Anyway, coming up -- thank you, gentlemen, both. Coming up -- Donald Trump plans to meet with black and Hispanic Republicans tomorrow. But his outreach isn`t exactly being conducted the normal way. It`s an invitation- only thing to Trump Tower. They have to come to him, take the escalator up and meet him in his home place, his kingdom, if you will.

Also, overseas, new details of a murderous attack in Afghanistan today at the American University in Kabul. NBC`s chief foreign correspondent, Richard Engel, will give us the latest on that horror.

And Hillary Clinton is leading in the polls in most of the big states that matter. Could she win this thing a landslide? I think it`s doable, at this point, if these trends continue. And our roundtable`s here to size up whether 2016 will look more like that lopsided race where Reagan got reelected or Nixon got reelected or Johnson got reelected, one of those babies, or more like the squeaker we saw, when the Supreme Court had to put its nose into the thing in 2000.

Finally, "Let Me Finish" tonight, as I said, with this attack on the Clinton Foundation and Global Initiative.

This is HARDBALL, the place for politics.


MATTHEWS: Well, former Philadelphia and Miami police chief John Timoney was laid to rest Tuesday in New York City. Hundreds of mourners turned out at St. Patrick`s cathedral to honor Timoney, who lost his battle with lung cancer last week.

He was born in Ireland, John Was. Timoney moved to New York at the age of 12 and would later become an NYPD police officer. He rose up to first deputy commissioner in New York under Bill Bratton before his top positions in Philadelphia and in Miami.

In a eulogy today, Commissioner Bratton described John Timoney as, quote, "one of a kind." And he was also one of the last of that kind. What a great man, what a good man he was, John Timoney.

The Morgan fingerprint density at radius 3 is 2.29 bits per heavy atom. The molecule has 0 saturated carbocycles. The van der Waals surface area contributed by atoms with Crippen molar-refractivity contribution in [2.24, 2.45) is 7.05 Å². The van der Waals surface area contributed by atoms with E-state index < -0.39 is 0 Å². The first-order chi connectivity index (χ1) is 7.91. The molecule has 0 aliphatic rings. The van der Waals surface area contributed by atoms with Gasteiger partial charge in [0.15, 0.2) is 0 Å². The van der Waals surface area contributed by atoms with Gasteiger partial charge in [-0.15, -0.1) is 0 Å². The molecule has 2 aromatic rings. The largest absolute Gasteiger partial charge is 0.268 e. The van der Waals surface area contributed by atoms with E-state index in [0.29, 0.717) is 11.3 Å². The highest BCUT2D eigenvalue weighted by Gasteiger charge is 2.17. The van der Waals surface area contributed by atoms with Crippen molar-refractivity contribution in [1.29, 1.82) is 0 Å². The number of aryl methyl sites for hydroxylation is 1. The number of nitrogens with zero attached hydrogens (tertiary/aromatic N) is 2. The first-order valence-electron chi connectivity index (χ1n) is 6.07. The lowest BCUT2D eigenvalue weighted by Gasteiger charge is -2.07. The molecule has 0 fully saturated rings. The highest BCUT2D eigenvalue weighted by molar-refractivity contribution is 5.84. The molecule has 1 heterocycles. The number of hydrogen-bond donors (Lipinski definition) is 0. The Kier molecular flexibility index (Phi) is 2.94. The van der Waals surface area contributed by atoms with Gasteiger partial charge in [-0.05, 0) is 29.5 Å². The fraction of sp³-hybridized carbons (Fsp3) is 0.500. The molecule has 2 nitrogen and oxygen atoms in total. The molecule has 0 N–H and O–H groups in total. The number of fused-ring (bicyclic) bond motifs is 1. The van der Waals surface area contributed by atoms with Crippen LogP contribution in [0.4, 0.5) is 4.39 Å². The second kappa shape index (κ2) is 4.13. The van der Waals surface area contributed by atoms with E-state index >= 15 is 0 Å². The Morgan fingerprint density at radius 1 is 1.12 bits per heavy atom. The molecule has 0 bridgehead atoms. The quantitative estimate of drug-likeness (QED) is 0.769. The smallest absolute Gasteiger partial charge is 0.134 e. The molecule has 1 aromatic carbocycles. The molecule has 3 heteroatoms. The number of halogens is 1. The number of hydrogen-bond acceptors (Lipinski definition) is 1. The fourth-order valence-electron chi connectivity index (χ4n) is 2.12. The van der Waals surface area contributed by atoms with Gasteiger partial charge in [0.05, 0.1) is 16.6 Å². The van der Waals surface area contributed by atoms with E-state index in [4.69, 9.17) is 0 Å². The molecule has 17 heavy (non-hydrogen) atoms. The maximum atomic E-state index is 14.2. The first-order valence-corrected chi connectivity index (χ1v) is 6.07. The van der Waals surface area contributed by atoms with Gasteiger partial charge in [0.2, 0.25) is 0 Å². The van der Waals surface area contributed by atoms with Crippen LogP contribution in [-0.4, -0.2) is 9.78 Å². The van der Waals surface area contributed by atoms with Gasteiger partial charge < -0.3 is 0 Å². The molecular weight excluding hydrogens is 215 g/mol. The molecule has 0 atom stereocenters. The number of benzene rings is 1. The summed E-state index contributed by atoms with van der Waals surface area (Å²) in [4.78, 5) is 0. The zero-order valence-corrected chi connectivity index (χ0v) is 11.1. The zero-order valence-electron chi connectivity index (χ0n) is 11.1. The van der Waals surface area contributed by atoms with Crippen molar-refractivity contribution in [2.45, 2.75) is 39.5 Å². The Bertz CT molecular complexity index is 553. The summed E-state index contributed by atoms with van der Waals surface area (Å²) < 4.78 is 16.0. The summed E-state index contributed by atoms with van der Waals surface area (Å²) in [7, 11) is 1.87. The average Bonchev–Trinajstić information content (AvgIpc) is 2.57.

And we`ll be right back.


MATTHEWS: Welcome back to HARDBALL. Donald Trump continued his outreach, if you will, to minority communities today, again asking them, What do you have to lose? Here he is.


DONALD TRUMP (R), PRESIDENTIAL NOMINEE: What do you have to lose? What do you have to lose? It cannot get any worse! And believe me, I`m going to fix it. I`m going to make it so good. So to the African-American voter -- great people -- to the Hispanic voter who have been absolutely treated terribly, I say what do you have to lose? What? I will fix it. I`ll be able to make sure that when you walk down the street in your inner city or wherever you are, you`re not going to be shot!


MATTHEWS: Wow. That`s pretty rough stuff. Meanwhile, he seems to be moderating his language on deporting illegal immigrants. In the past, he`s said he would round them up and even called for a deportation force he would create. Well, here he was last night, however.


SEAN HANNITY, FOX NEWS: You seem to, in the last week, be revisiting the issue of sending everybody back that is here illegally. Tell us where you stand on that.

TRUMP: We want to follow the laws. You know, we have very strong laws.


HANNITY: Is there any part of the law that you might be able to change that would accommodate those people that contribute to society, have been law-abiding, have kids here? Would there be any room in your mind or -- because I know you had a meeting this week with Hispanic leaders.

TRUMP: I did. I did. I did. I had a meeting with great people, great Hispanic leaders. And there certainly can be a softening because we`re not looking to hurt people. We want people -- we have some great people in this country. We have some great, great people in this country.


TRUMP: So but we`re going to follow the laws of this country.


MATTHEWS: Well, according to today`s "Washington Post," Trump is trying shed the label that some critics have stuck with him -- or stuck on him or racist.

Well, -- quote -- "Trump has ordered a full-fledged strategy to court black and Latino voters and is mobilizing scores of minority figures to advocate publicly for his candidacy."

Well, tomorrow, Trump will meet with a group of African-American and Hispanic Republicans up at Trump Tower, an invitation-only affair, of course.

Can Trump outrun his birther past?

Cornell Belcher is a Democratic pollster, and Amy Holmes is a political analyst for Rasmussen Reports. She was a senior speechwriter to former Senate Majority Leader Bill Frist.

Let me start with Cornell and then go quickly to Amy.

What is your sense of what Trump is trying to accomplish here? And does he have the bona fides to pull it off?

CORNELL BELCHER, FORMER OBAMA CAMPAIGN POLLSTER: Well, I don`t really take it seriously.

I mean, one thing, if I want to how to better connect with African-American voters and Hispanic voters, I`m not necessarily meeting with black Republicans. Only 6 percent of African-Americans in battleground states are identifying as Republicans. And less than 20 -- around 20 percent or so of Hispanics are identifying with Republicans.